There are 6 common settings here with self-explanatory names attached to them:
- Plain or Default
- Day and name
- Month and name
- Post name
- Custom Structure
The Plain or Default setting is the least useful of all of them, as it simply tags the number of the post onto the end of the URL. This won’t help to optimize your site and is unattractive for your readers as well. No-one will know what the post is about until they visit it.
The good news is that it is easy to change this. There are just two things you need to do in order to fix your permalinks swiftly and effectively:
- Change the default option
- Change the permalinks on individual posts
Changing the Default Option
Changing the permalink is extremely easy to do. Ideally you will do this when you first start the site, as this will ensure that you get all of the permalinks right from the beginning. They will then all follow the same structure and look similar to each other.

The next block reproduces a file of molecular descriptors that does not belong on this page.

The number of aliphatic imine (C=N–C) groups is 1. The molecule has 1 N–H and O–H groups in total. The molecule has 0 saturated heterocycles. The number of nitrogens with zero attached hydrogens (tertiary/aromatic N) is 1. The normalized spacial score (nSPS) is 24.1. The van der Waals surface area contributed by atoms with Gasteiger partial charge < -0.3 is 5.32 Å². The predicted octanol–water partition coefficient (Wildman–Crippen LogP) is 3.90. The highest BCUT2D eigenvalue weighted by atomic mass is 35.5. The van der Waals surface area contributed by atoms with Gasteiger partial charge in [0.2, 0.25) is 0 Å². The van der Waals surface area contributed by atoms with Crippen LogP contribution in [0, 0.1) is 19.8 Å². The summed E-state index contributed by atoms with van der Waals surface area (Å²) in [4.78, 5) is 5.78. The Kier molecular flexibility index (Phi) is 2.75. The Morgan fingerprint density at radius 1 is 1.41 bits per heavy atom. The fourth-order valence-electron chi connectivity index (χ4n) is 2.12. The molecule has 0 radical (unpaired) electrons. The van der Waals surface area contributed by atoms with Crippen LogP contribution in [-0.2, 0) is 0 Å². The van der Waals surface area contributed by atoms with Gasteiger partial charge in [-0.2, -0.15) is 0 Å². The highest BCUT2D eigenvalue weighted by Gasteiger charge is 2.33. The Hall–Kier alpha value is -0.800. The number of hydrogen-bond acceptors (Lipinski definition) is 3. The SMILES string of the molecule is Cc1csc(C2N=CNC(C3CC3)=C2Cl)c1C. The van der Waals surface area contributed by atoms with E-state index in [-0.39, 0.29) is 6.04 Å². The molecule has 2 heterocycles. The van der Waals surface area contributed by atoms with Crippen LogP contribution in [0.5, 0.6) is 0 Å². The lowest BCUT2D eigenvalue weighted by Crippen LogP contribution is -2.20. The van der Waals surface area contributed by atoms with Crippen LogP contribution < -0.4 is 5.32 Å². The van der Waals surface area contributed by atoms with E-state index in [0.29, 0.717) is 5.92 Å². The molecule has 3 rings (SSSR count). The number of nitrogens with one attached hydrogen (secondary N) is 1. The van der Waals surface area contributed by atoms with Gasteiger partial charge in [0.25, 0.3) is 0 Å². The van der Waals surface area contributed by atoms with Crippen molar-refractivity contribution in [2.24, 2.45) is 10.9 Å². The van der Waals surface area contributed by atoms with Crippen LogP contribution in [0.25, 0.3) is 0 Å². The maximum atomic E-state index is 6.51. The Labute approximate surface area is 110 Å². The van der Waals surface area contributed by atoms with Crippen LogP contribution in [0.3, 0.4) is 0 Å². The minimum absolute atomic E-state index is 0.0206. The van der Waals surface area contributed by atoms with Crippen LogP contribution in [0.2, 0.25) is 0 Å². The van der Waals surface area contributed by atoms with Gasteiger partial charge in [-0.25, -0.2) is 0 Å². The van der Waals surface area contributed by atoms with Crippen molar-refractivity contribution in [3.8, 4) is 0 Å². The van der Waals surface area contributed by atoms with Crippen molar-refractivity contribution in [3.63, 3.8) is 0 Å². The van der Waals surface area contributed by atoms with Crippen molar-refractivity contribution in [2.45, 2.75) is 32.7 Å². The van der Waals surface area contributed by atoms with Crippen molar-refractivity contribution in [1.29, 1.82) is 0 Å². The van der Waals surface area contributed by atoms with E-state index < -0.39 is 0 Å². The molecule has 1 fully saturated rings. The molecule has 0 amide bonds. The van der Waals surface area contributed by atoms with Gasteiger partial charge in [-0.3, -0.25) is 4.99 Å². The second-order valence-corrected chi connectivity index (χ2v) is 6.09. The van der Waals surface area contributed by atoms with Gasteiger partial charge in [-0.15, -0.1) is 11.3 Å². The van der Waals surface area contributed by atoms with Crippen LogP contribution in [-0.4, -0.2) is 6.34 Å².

However, if you have older posts set up in the wrong format then it is best to just leave them as they are rather than trying to fix them.
You could lose valuable links and make life difficult for readers who have bookmarked your articles on their browsers or have received links from someone who shared your content with them.
To change the default option for your future posts then you need to be in the same place mentioned before: WP-admin / Settings / Permalinks. You will again see the 6 different options and should choose the one that says “Post Name”. You can then save the changes.
This is the permalink option that gives you the simplest, most straightforward way of working. There are no un-necessary words to affect your SEO or old dates to put off visitors.
You only need to make this change once and then you will see that all future posts follow this simple format. Try going back in to write a post. Put on the same title that you used for the example in the last point.
You will see that it now produces a neater and more useful permalink without you needing to do anything else. You are now halfway towards getting the right sort of permalink on every post that you create. There is still one more thing to do before leaving this subject though.